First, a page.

“Is it a sin to feel fearful about being separated from our loved ones when we die?” As I replied to this thoughtful question in our summer study group, my seven-year old daughter’s small hand shot up to comment. Her innocent confidence in Jesus - much like the Apostle Paul’s cultivated over a lifetime of faith - demonstrated hope that was real.
Saul of Tarsus was a star pupil of Gamaliel, the renowned Jewish Rabbi. Yet, unlike his teacher, Saul favored a more hands-on approach to dealing with followers of “The Way”. When the Jewish ruling council advanced from beating the apostles to stoning Stephen, Saul sought and received permission to run down Jesus’ scattered followers. Men or women, it made no difference: these blasphemers had to be stopped, and the Law of Moses was clear on the penalty.
“I persecuted this Way to the death, binding and delivering to prison both men and women,” he would later remember (Acts 22:4). Yet, he could still honestly say, “I have lived my life before God in all good conscience up to this day” (Acts 23:1). Saul really thought he was doing the right thing.
Until he met the risen Jesus, which changed everything! Rather than blaspheming the Law, the claims of Jesus’ resurrection fulfilled it. As someone wanting to live right before God, what he needed to do next was clear. Ananias told the humbled Saul, “The God of our fathers appointed you to know His will, to see the Righteous One and to hear a voice from His mouth; for you will be a witness for Him to everyone of what you have seen and heard. And now why do you wait? Rise and be baptized and wash away your sins, calling on His name” (Acts 22:14-16).
Even after becoming the Apostle Paul, he never forgot what he did as “foremost” among sinners. Even if it was in ignorance, he had been “a blasphemer, persecutor, and insolent opponent” (I Timothy 1:13). Yet, he didn’t live in the past: “But I received mercy for this reason, that in me, as the foremost, Jesus Christ might display his perfect patience as an example to those who were to believe in him for eternal life” (I Timothy 1:16).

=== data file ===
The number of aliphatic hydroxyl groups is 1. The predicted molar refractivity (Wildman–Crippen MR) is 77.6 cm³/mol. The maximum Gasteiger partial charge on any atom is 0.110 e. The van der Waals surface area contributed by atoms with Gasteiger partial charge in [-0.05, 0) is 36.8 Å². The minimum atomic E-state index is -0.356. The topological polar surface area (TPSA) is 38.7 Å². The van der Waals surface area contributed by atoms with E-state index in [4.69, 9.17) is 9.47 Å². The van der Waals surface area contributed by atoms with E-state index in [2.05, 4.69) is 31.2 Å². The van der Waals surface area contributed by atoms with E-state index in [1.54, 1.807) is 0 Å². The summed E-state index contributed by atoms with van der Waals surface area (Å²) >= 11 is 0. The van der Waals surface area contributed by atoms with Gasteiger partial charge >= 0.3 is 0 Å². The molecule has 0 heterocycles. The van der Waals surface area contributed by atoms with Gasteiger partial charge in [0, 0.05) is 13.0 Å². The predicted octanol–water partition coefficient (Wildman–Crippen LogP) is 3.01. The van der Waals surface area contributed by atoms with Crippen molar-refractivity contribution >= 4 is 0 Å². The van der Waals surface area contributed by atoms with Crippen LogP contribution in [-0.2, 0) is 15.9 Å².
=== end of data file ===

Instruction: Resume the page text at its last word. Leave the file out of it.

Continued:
By his faith in Christ, Paul was able to move beyond his past. Paul’s life mattered, and his example invites us to live meaningful lives, too.
The Apostle Paul sat in a Roman prison, swept up in Nero’s fierce persecution of Christians. Imprisonment – and worse – was nothing new to Paul. As Jesus told Ananias decades earlier, “I will show him how much he must suffer for the sake of my name” (Acts 9:16).
Paul certainly had suffered for the cause of Christ. Yet, as he told the Colossians during a previous imprisonment, “Now I rejoice in my sufferings for your sake, and in my flesh I am filling up what is lacking in Christ’s afflictions for the sake of His body, that is the church” (Colossians 1:24). Anything was worth it for Jesus and His body; but, this time was different, as he wrote to his “beloved child” in the faith, Timothy (II Timothy 1:2).
“For I am already being poured out as a drink offering, and the time of my departure has come” (II Timothy 4:6). Paul had no doubts about the life he lived, and he was ready. He knew that the Lord had rescued and would still rescue him, though this time by bringing him “safely into His heavenly kingdom” when Nero’s sword fell (II Timothy 4:17-18).
Knowing this, Paul had something important to tell his “beloved child”. He prayed for Timothy “night and day” (II Timothy 1:3). He wanted to encourage and by God’s grace strengthen Timothy to follow his example and stand firm in his faith, no matter what may happen.
Do you know what else? This dad also just really wanted to see his child. “I long to see you, that I may be filled with joy…Do your best to come soon…When you come…Do your best to come before winter” (II Timothy 1:4, 4:9, 4:13, 4:21). Can you feel the urgency and emotion in Paul’s words? He was ready to go be with Jesus. Until that time came, though, he wanted nothing more than a few more moments with his beloved child.